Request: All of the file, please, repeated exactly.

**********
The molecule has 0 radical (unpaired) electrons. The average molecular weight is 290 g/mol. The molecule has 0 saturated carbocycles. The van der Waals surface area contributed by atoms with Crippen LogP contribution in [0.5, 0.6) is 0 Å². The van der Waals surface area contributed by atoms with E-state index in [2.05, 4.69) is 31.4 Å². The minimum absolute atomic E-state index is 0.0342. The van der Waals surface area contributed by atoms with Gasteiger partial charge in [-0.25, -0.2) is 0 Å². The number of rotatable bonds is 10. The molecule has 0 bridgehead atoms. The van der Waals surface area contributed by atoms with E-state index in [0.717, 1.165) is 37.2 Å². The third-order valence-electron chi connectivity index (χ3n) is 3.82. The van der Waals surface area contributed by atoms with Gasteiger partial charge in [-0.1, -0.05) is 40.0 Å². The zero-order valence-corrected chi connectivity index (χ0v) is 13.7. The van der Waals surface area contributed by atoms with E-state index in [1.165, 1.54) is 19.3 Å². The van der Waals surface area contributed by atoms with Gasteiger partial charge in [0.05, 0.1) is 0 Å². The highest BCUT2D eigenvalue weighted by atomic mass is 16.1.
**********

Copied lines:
The molecule has 0 radical (unpaired) electrons. The average molecular weight is 290 g/mol. The molecule has 0 saturated carbocycles. The van der Waals surface area contributed by atoms with Crippen LogP contribution in [0.5, 0.6) is 0 Å². The van der Waals surface area contributed by atoms with E-state index in [2.05, 4.69) is 31.4 Å². The minimum absolute atomic E-state index is 0.0342. The van der Waals surface area contributed by atoms with Gasteiger partial charge in [-0.25, -0.2) is 0 Å². The number of rotatable bonds is 10. The molecule has 0 bridgehead atoms. The van der Waals surface area contributed by atoms with E-state index in [0.717, 1.165) is 37.2 Å². The third-order valence-electron chi connectivity index (χ3n) is 3.82. The van der Waals surface area contributed by atoms with Gasteiger partial charge in [-0.1, -0.05) is 40.0 Å². The zero-order valence-corrected chi connectivity index (χ0v) is 13.7. The van der Waals surface area contributed by atoms with E-state index in [1.165, 1.54) is 19.3 Å². The van der Waals surface area contributed by atoms with Gasteiger partial charge in [0.05, 0.1) is 0 Å². The highest BCUT2D eigenvalue weighted by atomic mass is 16.1.